There are these, and hundreds more. There is a sameness to them, a punishing sameness. We find them still. All told, the images we have found might fill a high-top sneaker box and weigh about as much. Most Americans have never seen these photos; but they are in them. Not to look is to imperil all life.

Someday, I would like to store them away, each photo in its proper place, like silverware in a velvet, fitted drawer: the knives far left, the forks by their side, and then the graduated spoons. It is not to be.

Memory scoffs at coffin nails; it scrapes the human conscience. No grave for memory, all walls are flesh, and through them time and the generations pass, only to remain.

James Allen -- Jim@WithoutSanctuary.org

http://www.afriware.net/afribo6.gif by James Allen, Hilton Als, Jon Lewis, Leon F. Litwack, Leon Litwack, John Lewis, Hilton Als Twin Palms Publishers (January 1, 2000)
ISBN: 0944092691


I wonder if this is the same show that ran at the NY Historical Society a few years back. It's quite possible. Many museums and universities have hosted exhibits. The book is mind-blowing; very memorable.

Nappalonia
02-25-2005, 03:46 PM
Thanks Kasey!

I'm glad the exhibit is being shown but, I don't think I want to see this :Angry_boese008:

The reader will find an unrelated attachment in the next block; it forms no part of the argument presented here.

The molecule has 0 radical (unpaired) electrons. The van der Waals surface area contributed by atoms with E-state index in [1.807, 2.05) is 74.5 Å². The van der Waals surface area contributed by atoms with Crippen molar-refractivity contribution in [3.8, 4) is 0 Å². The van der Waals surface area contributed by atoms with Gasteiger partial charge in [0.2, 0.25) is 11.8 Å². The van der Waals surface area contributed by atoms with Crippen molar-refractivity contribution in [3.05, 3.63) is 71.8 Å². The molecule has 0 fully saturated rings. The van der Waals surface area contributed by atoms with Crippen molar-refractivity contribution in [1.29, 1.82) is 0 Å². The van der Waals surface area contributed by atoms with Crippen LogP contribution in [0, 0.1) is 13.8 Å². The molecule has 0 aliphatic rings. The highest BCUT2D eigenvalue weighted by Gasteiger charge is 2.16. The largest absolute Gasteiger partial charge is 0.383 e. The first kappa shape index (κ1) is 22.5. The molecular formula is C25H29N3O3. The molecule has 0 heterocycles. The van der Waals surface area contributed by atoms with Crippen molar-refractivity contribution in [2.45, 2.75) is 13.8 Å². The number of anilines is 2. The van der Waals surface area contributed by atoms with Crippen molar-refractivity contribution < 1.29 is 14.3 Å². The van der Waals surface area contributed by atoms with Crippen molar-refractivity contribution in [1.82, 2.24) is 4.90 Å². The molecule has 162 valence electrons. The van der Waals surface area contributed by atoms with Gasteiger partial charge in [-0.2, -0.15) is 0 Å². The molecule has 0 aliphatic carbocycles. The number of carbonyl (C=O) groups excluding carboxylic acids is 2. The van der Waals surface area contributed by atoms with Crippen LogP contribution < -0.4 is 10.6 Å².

mgtgcc
02-25-2005, 04:58 PM
Originally posted by Nappalonia@Feb 25 2005, 10:46 AM
Thanks Kasey!

I'm glad the exhibit is being shown but, I don't think I want to see this :Angry_boese008:
733563
When this first came out, the website had the images on display. They were horrific, yet inspiring. I am taking my children to see this, so that this part of history is never forgotten.

NLight1
02-25-2005, 07:34 PM
Wow, this is some powerful stuff. I don't think I could go see it, it would be too painful. I've seen enough pictures of lynchings to last me a lifetime. But I think it is important for our younger generation to see this. I think it's awesome Kasey that you are taking your kids to see this. I wish all schools, were required to take their students to this exhibit, white and black kids. This is not only our history, but an ugly part of AMERICAN history that needs to be put on display for all to see and so not to be forgotten.

Now that I think about it, I think I may actually go and bring some of my former students to this. Anyway, thanks again Kasey.

mgtgcc
02-25-2005, 09:21 PM
Originally posted by NLight1@Feb 25 2005, 02:34 PM
...............This is not only our history, but an ugly part of AMERICAN history that needs to be put on display for all to see and so not to be forgotten.

Now that I think about it, I think I may actually go and bring some of my former students to this. Anyway, thanks again Kasey.

733928 Your welcome............Yup, AmeriKKKa has some serious history. It needs to be displayed for all to see.

Jacqui_M
02-25-2005, 10:11 PM
My father and I went to the exhibit when it was in Atlanta a few years back. The experience was surreal... My father and many other people in the exhibit room were moved to tears.

I think it is something that needs to be seen by our young people...

elleebeme5
02-25-2005, 11:21 PM
I saw it in Mississippi last year. It was deep and moving.

QueenLocks
02-26-2005, 11:57 PM
I have the book, but I could barely get through reading the lynching of Mary Turner, a pregnant black woman in Valdosta, Ga. {even in the 90's it is still racist down there! I experienced a little.} Oh I could just K___ a man! :angry: :Angry_boese008: